“For several years we’ve been funding testing of seed by suppliers. It tests product loading and coverage on the seed and should give growers reassurance that treatments are being applied correctly before drilling.”

Along with improvements to seed treatment application, seed suppliers are investing in up-to-date cleaning and sorting technology, to ensure that customers get the best seed sample possible.

At ADM’s plant at Long Sutton, Lincolnshire, there has also been significant investment in a colour sorter to improve the performance and speed of its seed cleaning process.

Similarly, Anglia Grain replace three of their mobile plants each year, with the new units being fitted with the best gravity separators to achieve the boldest seed sample possible.

Rob says National Association of Agricultural Contractors (NAAC) trials have shown this to be one of the most important factors in achieving the best performance from home-saved seed.

It showed that germination, emergence, and vigour all increased with larger seed sizes, and there was also a positive relationship between leaf and root length and planting bolder seed.

Furthermore, Anglia Grain’s owns trials have shown that gravity separated seed can improve the accuracy of germination rates by a factor of eight and the accuracy of thousand grain weight (TGW) by a factor of 11.

With TGW a part of seed rate calculations, this is claimed to reduce variability at drilling and along with better germination, to ensure more even crop establishment and a plant stand that is easier to manage.

“The Vanguard batch treaters used on our mobile units also benefit from a more even, bold sample, as it improves application accuracy and coverage and gets the most out of the products,” concludes Rob.

Key diseases and how to manage them

Disease Crops affected Management
Loose smut (seed-borne) Wheat, barley, oats ·        Inspect seed crops for symptoms

·        Buy certified seed or test home-saved seed

·        Use a fungicidal seed treatment on infected seed

·        Azoles like tebuconazole provides best control

Bunt (seed- and soil-borne) Wheat ·        Good machinery and grain storage hygiene

·        Delay drilling of second wheat after harvest of infected crop or wait until after a wet spell

·        Use a fungicidal seed treatment on infected seed.

·        Difenconazole gives best control.

Fusarium and microdochium seedling blight (seed-, soil- and trash-borne) Wheat, barley, oats, triticale, and rye. ·        Removing straw from susceptible crops, inversion tillage and avoiding wheat after maize reduces risk.

·        Use a fungicidal seed treatment on infected seed.

·        Fludioxonil will give best control.

Leaf stripe (seed-borne) Barley ·        Use a fungicidal seed treatment on infected seed.

·        Azoles like tebuconazole give best control.


Endophytes could enable nitrogen reduction

As UK agriculture heads towards a net zero target a decade ahead of other industries, much of the progress will be made by farming ‘smarter’. With fertiliser the main contributor to greenhouse gas emissions on farm, one of the technologies which has promised a theoretical possibility of helping reduce the amounts of mineral fertilisers applied to crops is the endophyte seed treatment Tiros.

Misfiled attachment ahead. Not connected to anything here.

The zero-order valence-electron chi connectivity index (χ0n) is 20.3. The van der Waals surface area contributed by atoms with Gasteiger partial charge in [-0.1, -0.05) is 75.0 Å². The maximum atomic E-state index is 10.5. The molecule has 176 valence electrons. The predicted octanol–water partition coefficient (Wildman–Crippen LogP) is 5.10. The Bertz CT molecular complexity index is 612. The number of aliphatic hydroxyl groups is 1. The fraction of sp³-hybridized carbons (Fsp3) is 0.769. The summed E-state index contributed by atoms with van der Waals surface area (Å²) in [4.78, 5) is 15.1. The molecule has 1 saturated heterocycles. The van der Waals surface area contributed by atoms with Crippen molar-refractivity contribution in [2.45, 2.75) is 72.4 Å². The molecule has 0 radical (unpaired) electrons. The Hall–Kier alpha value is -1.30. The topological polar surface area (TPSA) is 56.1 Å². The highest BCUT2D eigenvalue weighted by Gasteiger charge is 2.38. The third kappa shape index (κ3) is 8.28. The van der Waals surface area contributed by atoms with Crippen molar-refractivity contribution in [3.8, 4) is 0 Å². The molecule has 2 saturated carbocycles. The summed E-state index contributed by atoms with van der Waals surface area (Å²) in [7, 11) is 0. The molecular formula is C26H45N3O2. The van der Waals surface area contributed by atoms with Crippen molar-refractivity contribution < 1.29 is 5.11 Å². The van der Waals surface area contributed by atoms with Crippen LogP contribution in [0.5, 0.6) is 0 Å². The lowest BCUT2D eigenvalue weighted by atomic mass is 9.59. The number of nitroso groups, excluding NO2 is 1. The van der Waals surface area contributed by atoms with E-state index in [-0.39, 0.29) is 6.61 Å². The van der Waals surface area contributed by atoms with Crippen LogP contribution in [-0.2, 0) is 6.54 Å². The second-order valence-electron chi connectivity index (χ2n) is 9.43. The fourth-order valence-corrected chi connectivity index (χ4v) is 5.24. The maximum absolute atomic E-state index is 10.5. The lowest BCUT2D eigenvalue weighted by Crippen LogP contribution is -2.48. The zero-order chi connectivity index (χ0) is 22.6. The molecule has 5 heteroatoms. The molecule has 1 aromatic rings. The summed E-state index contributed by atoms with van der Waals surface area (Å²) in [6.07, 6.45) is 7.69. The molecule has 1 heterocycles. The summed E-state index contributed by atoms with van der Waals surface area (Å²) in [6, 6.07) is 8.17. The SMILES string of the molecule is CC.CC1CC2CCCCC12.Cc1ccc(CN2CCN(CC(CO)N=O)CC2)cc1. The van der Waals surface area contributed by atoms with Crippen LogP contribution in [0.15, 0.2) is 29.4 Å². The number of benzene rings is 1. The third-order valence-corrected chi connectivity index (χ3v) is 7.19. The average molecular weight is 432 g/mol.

Independent trials have been investigating whether Tiros treatment can facilitate a reduction in nitrogen fertiliser and have just reported the results, says Unium’s John Haywood.

“The two endophyte strains in Tiros are particularly selected for their efficiency at fixing atmospheric nitrogen and solubilising phosphorus, not only in the soil to increase availability but also within the roots to ensure it can be transported within the plant to areas of need.”

The trials investigated nutrient uptake where seed was treated with Tiros, or Tiros plus Vibrance Duo (sedaxane+ flufioxinil) compared with untreated. Different nitrogen rates were superimposed at the RB209 recommended rate (220kgN/ha) and a reduced rate of 80% (176kgN/ha).

“The independent conclusion was there was improved root structure and crop establishment where Tiros was used alone, which improved further with addition of Vibrance Duo. Tiros with 176kgN/ha outperformed the untreated seed with 220kgN/ha applied,” says John.

“Plants will always aim to maintain nutrient balance, so as uptake of some of the elements increases (N and P targeted in this case), others also followed the same trend. These endophytes also play a role in the biological mediation of these other elements, e.g. K, and trace elements, to maintain this nutritional stoichiometry.

“The trials show the enhanced biomass is not coming at a cost of nutrient dilution as the respective element density is retained, so there are no weaknesses created,” he says.

The yield results showed the highest increase (0.54 t/ha) where the 220kgN/ha rate was applied with Tiros seed treatment, but the 176kgN/ha with Tiros gave an uplift of 0.35 t/ha.

“From these results you could say that Tiros equates to around 45kg/ha of N,” says John. “The results indicate that a Tiros treatment may be able to replace 20% of the applied fertiliser without compromising margins.”

“The results clearly illustrate the reliability of the data behind the biological endophytes in Tiros and then the potential of how N regimes can be adjusted,” he concludes.